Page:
It seems as though the pendulum is swinging once again, this time motivated by some people who are espousing a back to basics approach to mathematics education, in large part as a response to the most recent PISA results. I don't want to remain mute on this, as mathematics education is near and dear to my heart. One of the difficulties in using results from standardized tests such as PISA, TIMSS or PIRLS to compare nations on the quality of their educational systems, and even in determining change over time within a single system, is that these tests often do not measure those things that teachers would say are most important. While some may purport to measure these things, I haven't yet run into a standardized tests that adequately and appropriately measures a student’s ability to think creatively, to persevere in a challenging task (these international tests are all timed), to collaborate through a problem, to use research strategies to find missing information, to share their learning in novel and effective ways, to access expertise when it is required, etc. I don't want to come across as trying to justify lower results by blaming the test, but in considering the results we must also look at what students are actually being asked to do.

Grade 7 Canadian History

Jody Pereverzoff and Chris Dittmann- Grade 7 Humanities

We invited David Scott, a former CSS teacher, to collaborate on a unit to engage students in early Canadian history and provide students an opportunity to wrestle with why we learn history and whether history is important to understand. We asked ourselves what most Canadians think of history in general, and Canadian history specifically. We came upon the government’s Heritage Minister lamenting the fact that Canadians do not know our own history. He went so far as to call this current situation a future threat to Canada as a country. We read this article as a class and students offered their reactions to it:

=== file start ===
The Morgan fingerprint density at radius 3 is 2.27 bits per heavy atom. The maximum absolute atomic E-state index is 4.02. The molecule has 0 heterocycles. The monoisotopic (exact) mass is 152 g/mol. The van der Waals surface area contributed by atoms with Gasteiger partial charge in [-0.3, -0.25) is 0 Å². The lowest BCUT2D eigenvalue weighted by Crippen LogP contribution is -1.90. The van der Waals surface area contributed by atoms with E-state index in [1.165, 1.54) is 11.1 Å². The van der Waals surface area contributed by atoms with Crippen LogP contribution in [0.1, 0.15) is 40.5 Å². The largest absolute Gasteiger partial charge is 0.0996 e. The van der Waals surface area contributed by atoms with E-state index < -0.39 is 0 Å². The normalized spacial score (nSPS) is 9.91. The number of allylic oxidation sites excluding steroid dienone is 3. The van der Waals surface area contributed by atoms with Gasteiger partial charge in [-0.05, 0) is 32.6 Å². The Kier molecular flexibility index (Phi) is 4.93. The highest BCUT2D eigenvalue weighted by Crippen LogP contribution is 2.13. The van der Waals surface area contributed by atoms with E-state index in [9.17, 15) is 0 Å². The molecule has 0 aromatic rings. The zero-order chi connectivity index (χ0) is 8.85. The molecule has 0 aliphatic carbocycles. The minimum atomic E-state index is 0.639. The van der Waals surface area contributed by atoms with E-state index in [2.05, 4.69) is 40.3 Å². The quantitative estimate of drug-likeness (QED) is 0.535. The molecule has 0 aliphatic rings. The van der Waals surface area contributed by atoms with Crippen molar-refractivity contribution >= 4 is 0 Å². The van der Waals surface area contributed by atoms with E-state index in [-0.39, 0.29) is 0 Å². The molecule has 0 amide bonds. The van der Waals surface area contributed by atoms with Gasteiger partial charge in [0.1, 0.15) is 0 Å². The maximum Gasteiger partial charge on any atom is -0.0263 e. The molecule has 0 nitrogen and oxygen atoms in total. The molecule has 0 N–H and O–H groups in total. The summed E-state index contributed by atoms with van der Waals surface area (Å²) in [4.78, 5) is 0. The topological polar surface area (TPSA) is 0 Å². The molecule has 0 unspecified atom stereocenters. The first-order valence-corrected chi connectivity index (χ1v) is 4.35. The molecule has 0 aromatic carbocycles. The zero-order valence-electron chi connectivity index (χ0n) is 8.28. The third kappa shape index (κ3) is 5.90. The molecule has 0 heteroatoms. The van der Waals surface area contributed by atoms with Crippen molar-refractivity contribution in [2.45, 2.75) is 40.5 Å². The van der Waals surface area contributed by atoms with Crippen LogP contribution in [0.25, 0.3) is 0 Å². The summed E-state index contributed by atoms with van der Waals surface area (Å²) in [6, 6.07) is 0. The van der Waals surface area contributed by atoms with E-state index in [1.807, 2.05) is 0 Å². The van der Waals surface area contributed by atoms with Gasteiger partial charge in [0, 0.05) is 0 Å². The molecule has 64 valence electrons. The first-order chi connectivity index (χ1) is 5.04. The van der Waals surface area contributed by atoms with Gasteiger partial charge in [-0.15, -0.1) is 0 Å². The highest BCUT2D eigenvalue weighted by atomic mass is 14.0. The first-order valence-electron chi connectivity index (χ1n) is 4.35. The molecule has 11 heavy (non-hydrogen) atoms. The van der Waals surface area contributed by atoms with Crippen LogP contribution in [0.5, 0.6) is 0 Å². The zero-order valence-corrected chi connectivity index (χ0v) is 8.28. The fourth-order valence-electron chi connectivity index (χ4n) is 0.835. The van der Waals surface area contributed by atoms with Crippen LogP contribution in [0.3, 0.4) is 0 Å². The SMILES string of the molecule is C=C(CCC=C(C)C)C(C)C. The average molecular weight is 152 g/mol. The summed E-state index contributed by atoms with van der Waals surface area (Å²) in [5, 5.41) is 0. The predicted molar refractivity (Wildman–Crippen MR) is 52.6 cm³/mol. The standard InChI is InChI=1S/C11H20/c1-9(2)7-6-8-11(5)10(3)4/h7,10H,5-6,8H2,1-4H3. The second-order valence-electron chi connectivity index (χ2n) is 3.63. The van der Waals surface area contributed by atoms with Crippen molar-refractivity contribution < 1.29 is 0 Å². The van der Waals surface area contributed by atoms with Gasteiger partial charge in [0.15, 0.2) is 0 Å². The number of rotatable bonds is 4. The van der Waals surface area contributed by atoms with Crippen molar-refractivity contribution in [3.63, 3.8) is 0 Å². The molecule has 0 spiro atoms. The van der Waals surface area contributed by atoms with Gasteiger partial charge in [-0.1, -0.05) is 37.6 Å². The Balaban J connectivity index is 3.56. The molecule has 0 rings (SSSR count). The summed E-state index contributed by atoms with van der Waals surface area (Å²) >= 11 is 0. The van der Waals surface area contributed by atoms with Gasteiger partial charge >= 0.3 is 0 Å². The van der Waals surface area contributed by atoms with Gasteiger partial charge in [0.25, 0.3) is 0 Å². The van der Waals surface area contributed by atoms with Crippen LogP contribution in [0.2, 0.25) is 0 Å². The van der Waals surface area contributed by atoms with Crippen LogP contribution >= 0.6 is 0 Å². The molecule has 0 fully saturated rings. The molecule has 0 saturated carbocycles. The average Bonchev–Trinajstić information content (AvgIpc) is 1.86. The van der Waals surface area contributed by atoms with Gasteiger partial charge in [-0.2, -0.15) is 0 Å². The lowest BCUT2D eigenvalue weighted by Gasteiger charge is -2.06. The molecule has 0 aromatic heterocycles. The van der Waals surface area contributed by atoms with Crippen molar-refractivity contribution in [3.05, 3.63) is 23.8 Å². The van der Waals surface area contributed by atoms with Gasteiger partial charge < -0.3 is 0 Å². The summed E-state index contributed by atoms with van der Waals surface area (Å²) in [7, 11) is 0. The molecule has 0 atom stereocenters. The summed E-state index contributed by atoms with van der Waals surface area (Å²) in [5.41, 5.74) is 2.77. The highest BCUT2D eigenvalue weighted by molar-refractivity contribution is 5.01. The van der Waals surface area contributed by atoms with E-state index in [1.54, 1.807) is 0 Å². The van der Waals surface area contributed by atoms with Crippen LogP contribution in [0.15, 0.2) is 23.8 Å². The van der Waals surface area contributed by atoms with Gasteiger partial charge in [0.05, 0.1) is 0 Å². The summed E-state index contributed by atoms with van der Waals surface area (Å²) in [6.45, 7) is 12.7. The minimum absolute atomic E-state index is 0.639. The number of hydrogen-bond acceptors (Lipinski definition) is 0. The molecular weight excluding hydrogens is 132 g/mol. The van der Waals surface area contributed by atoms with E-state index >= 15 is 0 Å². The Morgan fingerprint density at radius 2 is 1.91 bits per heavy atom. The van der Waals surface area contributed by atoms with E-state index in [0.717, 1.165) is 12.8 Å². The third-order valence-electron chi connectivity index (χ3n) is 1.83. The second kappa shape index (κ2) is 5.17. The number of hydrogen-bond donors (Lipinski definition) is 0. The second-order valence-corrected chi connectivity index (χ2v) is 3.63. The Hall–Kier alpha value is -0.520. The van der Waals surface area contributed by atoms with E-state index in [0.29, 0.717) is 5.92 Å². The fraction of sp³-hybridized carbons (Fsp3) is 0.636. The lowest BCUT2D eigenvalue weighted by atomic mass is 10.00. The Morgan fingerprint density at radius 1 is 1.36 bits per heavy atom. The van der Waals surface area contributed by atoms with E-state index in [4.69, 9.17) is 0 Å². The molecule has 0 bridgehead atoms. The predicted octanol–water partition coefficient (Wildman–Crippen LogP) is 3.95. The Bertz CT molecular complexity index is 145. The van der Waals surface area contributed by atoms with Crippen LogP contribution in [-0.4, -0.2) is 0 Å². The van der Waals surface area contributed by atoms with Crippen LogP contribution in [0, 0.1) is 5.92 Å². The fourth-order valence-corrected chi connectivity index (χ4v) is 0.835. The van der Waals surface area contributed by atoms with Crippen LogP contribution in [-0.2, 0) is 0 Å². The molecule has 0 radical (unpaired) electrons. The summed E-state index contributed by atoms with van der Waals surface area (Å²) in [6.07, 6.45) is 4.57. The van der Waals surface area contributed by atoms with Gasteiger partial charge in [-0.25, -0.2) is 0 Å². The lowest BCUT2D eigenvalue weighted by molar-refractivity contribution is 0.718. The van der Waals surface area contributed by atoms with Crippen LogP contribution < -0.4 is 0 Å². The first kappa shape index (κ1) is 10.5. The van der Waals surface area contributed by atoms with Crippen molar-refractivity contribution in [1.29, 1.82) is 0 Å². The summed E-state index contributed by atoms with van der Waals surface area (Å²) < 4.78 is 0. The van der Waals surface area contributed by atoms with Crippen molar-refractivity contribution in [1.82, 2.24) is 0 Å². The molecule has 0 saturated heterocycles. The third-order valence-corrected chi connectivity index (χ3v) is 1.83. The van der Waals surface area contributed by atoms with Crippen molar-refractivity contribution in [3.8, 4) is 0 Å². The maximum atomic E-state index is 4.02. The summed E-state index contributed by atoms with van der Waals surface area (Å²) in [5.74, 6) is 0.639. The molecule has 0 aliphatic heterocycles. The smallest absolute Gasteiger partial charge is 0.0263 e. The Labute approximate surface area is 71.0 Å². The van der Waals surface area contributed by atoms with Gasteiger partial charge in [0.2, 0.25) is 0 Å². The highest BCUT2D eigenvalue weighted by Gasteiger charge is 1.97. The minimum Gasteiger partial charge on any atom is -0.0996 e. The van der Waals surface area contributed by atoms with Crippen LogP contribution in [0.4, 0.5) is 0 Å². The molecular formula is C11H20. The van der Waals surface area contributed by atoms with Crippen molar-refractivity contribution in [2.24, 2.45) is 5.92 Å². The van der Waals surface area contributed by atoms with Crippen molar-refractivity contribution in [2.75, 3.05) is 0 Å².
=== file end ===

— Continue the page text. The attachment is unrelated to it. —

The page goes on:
Professional Networking Day for Outdoor Education teachers

Deirdre Bailey (Connect Charter), Jason Lindsay (Calgary Arts Academy) and David Manning (Westmount Charter)

“Passion is lifted from the earth itself by the muddy hands of the young; it travels along grass-stained sleeves to the heart. If we are going to save environmentalism and the environment, we must also save an endangered indicator species: the child in nature.” 
Richard Louv -  Last Child in the Woods
In collaboration with Outdoor Education specialists from the Calgary Arts Academy and Westmount Charter, Connect Charter School (formerly the Calgary Science School) is hosting a Professional Networking Day for Outdoor Education teachers on Monday, February 3, 2014. The intent to provide an opportunity and location for Calgary and area based Outdoor Educators to connect, share their unique approach to OE programming, and extend their professional community of practice. The primary purpose of the day is to allow attendees to share elements of their practice and in return, leave the day with new resources and contacts. Our goal is to allow for collaboration and feedback from a wide range of colleagues and mentors and to allow OE teachers to broaden their professional network in order to improve practice and advance the learning of colleagues.